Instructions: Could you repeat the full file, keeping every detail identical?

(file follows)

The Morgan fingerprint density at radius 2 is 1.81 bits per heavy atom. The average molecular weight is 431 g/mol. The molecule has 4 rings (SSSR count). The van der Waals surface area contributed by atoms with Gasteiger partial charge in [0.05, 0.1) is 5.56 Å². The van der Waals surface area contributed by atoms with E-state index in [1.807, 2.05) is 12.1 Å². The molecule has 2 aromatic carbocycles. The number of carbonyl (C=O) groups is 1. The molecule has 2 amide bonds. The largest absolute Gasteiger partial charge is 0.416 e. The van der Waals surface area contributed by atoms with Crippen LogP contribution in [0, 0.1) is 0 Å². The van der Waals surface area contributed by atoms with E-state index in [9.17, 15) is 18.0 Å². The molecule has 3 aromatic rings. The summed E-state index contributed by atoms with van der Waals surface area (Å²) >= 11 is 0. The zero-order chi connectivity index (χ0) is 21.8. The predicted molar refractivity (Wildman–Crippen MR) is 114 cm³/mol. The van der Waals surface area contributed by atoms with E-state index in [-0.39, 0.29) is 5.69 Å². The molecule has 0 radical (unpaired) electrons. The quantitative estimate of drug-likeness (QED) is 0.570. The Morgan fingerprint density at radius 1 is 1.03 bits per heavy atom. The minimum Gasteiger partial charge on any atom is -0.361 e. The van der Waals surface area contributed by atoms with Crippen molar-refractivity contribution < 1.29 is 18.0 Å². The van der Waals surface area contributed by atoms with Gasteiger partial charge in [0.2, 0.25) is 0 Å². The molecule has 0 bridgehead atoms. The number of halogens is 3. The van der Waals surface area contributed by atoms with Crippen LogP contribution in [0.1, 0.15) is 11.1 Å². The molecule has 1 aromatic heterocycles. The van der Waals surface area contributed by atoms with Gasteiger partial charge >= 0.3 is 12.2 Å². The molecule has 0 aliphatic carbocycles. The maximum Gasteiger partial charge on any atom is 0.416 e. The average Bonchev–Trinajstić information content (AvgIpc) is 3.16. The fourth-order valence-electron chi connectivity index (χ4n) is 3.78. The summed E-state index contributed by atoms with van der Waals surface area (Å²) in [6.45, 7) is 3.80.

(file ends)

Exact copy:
The Morgan fingerprint density at radius 2 is 1.81 bits per heavy atom. The average molecular weight is 431 g/mol. The molecule has 4 rings (SSSR count). The van der Waals surface area contributed by atoms with Gasteiger partial charge in [0.05, 0.1) is 5.56 Å². The van der Waals surface area contributed by atoms with E-state index in [1.807, 2.05) is 12.1 Å². The molecule has 2 aromatic carbocycles. The number of carbonyl (C=O) groups is 1. The molecule has 2 amide bonds. The largest absolute Gasteiger partial charge is 0.416 e. The van der Waals surface area contributed by atoms with Crippen LogP contribution in [0, 0.1) is 0 Å². The van der Waals surface area contributed by atoms with E-state index in [9.17, 15) is 18.0 Å². The molecule has 3 aromatic rings. The summed E-state index contributed by atoms with van der Waals surface area (Å²) >= 11 is 0. The zero-order chi connectivity index (χ0) is 21.8. The predicted molar refractivity (Wildman–Crippen MR) is 114 cm³/mol. The van der Waals surface area contributed by atoms with E-state index in [-0.39, 0.29) is 5.69 Å². The molecule has 0 radical (unpaired) electrons. The quantitative estimate of drug-likeness (QED) is 0.570. The Morgan fingerprint density at radius 1 is 1.03 bits per heavy atom. The minimum Gasteiger partial charge on any atom is -0.361 e. The van der Waals surface area contributed by atoms with Crippen molar-refractivity contribution < 1.29 is 18.0 Å². The van der Waals surface area contributed by atoms with Gasteiger partial charge in [0.2, 0.25) is 0 Å². The molecule has 0 bridgehead atoms. The number of halogens is 3. The van der Waals surface area contributed by atoms with Crippen LogP contribution in [0.1, 0.15) is 11.1 Å². The molecule has 1 aromatic heterocycles. The van der Waals surface area contributed by atoms with Gasteiger partial charge >= 0.3 is 12.2 Å². The molecule has 0 aliphatic carbocycles. The maximum Gasteiger partial charge on any atom is 0.416 e. The average Bonchev–Trinajstić information content (AvgIpc) is 3.16. The fourth-order valence-electron chi connectivity index (χ4n) is 3.78. The summed E-state index contributed by atoms with van der Waals surface area (Å²) in [6.45, 7) is 3.80.